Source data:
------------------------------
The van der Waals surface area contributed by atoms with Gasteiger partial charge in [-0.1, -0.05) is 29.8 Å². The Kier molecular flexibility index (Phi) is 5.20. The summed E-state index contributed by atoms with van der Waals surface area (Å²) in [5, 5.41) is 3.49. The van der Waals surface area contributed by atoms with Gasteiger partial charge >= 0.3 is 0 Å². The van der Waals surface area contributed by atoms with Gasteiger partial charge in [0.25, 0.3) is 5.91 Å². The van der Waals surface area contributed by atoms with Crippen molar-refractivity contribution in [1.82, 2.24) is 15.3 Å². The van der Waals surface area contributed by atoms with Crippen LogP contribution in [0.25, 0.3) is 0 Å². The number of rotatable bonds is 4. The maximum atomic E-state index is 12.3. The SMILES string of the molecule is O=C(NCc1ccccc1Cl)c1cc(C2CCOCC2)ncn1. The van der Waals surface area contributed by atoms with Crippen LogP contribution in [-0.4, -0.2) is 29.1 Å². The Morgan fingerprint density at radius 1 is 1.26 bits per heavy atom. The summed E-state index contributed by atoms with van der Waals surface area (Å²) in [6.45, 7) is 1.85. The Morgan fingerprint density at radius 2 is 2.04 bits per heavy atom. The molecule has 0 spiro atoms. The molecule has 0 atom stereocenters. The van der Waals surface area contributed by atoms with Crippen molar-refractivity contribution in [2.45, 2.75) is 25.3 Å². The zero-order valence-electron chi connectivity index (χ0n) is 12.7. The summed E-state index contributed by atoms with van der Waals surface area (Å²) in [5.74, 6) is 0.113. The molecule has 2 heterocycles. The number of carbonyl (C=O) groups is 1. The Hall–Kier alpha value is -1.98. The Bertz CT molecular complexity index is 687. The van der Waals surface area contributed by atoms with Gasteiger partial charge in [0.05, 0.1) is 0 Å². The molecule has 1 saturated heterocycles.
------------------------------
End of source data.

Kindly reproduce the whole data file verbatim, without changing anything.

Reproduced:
The van der Waals surface area contributed by atoms with Gasteiger partial charge in [-0.1, -0.05) is 29.8 Å². The Kier molecular flexibility index (Phi) is 5.20. The summed E-state index contributed by atoms with van der Waals surface area (Å²) in [5, 5.41) is 3.49. The van der Waals surface area contributed by atoms with Gasteiger partial charge >= 0.3 is 0 Å². The van der Waals surface area contributed by atoms with Gasteiger partial charge in [0.25, 0.3) is 5.91 Å². The van der Waals surface area contributed by atoms with Crippen molar-refractivity contribution in [1.82, 2.24) is 15.3 Å². The van der Waals surface area contributed by atoms with Crippen LogP contribution in [0.25, 0.3) is 0 Å². The number of rotatable bonds is 4. The maximum atomic E-state index is 12.3. The SMILES string of the molecule is O=C(NCc1ccccc1Cl)c1cc(C2CCOCC2)ncn1. The van der Waals surface area contributed by atoms with Crippen LogP contribution in [-0.4, -0.2) is 29.1 Å². The Morgan fingerprint density at radius 1 is 1.26 bits per heavy atom. The summed E-state index contributed by atoms with van der Waals surface area (Å²) in [6.45, 7) is 1.85. The Morgan fingerprint density at radius 2 is 2.04 bits per heavy atom. The molecule has 0 spiro atoms. The molecule has 0 atom stereocenters. The van der Waals surface area contributed by atoms with Crippen molar-refractivity contribution in [2.45, 2.75) is 25.3 Å². The zero-order valence-electron chi connectivity index (χ0n) is 12.7. The summed E-state index contributed by atoms with van der Waals surface area (Å²) in [5.74, 6) is 0.113. The molecule has 2 heterocycles. The number of carbonyl (C=O) groups is 1. The Hall–Kier alpha value is -1.98. The Bertz CT molecular complexity index is 687. The van der Waals surface area contributed by atoms with Gasteiger partial charge in [0.05, 0.1) is 0 Å². The molecule has 1 saturated heterocycles.